Colbert leads list to replace DeMint
RALEIGH, N.C., Dec. 10 (UPI) -- Satirist Stephen Colbert tops the wish list of South Carolina voters to fill the seat of outgoing Sen. Jim DeMint, a poll released Monday indicates.
DeMint, who has been strongly identified with the Tea Party, is stepping down to head the conservative Heritage Foundation think tank in Washington.
The Public Policy Polling survey said 20 percent of those surveyed wanted the Comedy Central star to fill the outgoing Republican's shoes, with his closet rival, U.S. Rep. Tim Scott, D-S.C., at 15 percent.
The poll said Republican Nikki Haley is one of the most unpopular governors in the nation, with only 42 percent approving of her job performance compared with 49 percent who disapprove. That makes her 35th in popularity of the 43 sitting governors PPP has asked about in polls.
She had trouble with Democrats and independents. Among Republicans, 70 percent approved of her and 22 percent disapproved.
Among Democrats, 32 percent say they'd like Colbert to be picked to fill DeMint's seat, 19 percent picked Republican former state first lady Jenny Sanford, and no one else was in double digits.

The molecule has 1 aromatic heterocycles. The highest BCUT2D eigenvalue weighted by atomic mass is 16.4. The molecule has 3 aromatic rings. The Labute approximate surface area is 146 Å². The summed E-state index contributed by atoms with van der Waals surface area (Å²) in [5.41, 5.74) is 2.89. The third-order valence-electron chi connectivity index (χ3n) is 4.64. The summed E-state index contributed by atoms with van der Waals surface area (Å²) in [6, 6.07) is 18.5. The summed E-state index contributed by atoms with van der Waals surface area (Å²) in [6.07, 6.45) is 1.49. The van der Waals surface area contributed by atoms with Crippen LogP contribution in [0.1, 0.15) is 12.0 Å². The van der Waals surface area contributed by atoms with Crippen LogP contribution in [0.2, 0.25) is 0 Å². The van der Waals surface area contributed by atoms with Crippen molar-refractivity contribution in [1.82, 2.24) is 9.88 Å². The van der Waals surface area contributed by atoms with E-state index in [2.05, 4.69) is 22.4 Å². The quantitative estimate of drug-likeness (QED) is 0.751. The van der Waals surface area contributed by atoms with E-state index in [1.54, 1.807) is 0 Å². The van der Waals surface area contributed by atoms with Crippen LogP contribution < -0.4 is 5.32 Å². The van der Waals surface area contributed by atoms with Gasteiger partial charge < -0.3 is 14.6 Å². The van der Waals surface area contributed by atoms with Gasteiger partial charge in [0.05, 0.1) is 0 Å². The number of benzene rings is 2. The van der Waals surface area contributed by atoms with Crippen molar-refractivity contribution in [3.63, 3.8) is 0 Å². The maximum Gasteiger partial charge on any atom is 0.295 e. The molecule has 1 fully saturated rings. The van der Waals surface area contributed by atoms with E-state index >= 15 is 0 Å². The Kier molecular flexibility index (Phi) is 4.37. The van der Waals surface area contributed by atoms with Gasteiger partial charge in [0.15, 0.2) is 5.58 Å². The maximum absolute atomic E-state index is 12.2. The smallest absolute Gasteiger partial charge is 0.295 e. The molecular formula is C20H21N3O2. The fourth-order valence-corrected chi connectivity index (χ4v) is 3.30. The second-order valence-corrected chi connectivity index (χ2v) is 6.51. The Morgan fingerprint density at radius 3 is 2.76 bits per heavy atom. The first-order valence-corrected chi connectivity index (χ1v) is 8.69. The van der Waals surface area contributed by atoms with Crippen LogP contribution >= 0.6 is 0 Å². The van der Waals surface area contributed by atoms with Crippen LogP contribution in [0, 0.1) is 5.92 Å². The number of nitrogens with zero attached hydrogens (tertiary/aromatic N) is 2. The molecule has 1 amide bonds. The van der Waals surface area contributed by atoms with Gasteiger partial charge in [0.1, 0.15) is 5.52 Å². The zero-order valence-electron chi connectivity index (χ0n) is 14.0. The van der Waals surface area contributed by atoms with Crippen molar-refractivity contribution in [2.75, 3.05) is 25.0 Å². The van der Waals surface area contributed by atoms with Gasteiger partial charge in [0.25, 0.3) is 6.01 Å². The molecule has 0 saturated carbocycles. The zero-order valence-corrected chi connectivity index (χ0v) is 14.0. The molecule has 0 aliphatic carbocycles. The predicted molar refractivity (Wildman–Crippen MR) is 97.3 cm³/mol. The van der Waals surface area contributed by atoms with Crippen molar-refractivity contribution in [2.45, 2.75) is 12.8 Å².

Among state independents, Colbert has a 15 point lead for the appointment, getting 28 percent to 13 percent for Scott, and 12 percent for Sanford. A PPP release on the poll did not give GOP preferences.
PPP surveyed 520 South Carolina voters Dec. 7-9. The margin of error is 4.3 percentage points. PPP said the poll was not paid for or authorized by any campaign or political organization.
More soldiers cut for being overweight
WASHINGTON, Dec. 10 (UPI) -- About 16 times more U.S. troops were drummed out of the Army this year for being overweight than were five years ago, military officials say.
The Washington Post reported Monday during the first 10 months of this year, the Army discharged 1,625 soldiers for being out of shape.
The Armed Forces Health Surveillance Center says between 1998 and 2010, the number of active-duty military personnel categorized as overweight or obese more than tripled, with 86,186 troops diagnosed as overweight or obese in 2010.
The effort to weed out the overweight comes as the military moves to reduce its forces by tens of thousands of troops in the coming years to save money, the Post notes.
"A healthy and fit force is essential to national security," said Cmdr. Leslie Hull-Ryde, a Pentagon spokeswoman.
The weight problem in the military is a reflection of the U.S. population in general.
Retired Lt. Gen. Mark Hertling said that in 2009 he found 75 percent of civilians who wanted to join up were ineligible and obesity was the leading cause. And of the 25 percent who could join, 65 percent could not pass the physical training test on the first day.
But with two wars to fight, the Army granted waivers and overweight recruits made it in. Now with the wars winding down, the Army is able to tell soldiers to get fit or get out.
"We will use the drawdown as an opportunity to shape our Army by ensuring that we retain only the very best soldiers," the Post said Army Secretary John M. McHugh wrote in a Feb. 2 memo.
Senate balks at more Pentagon spies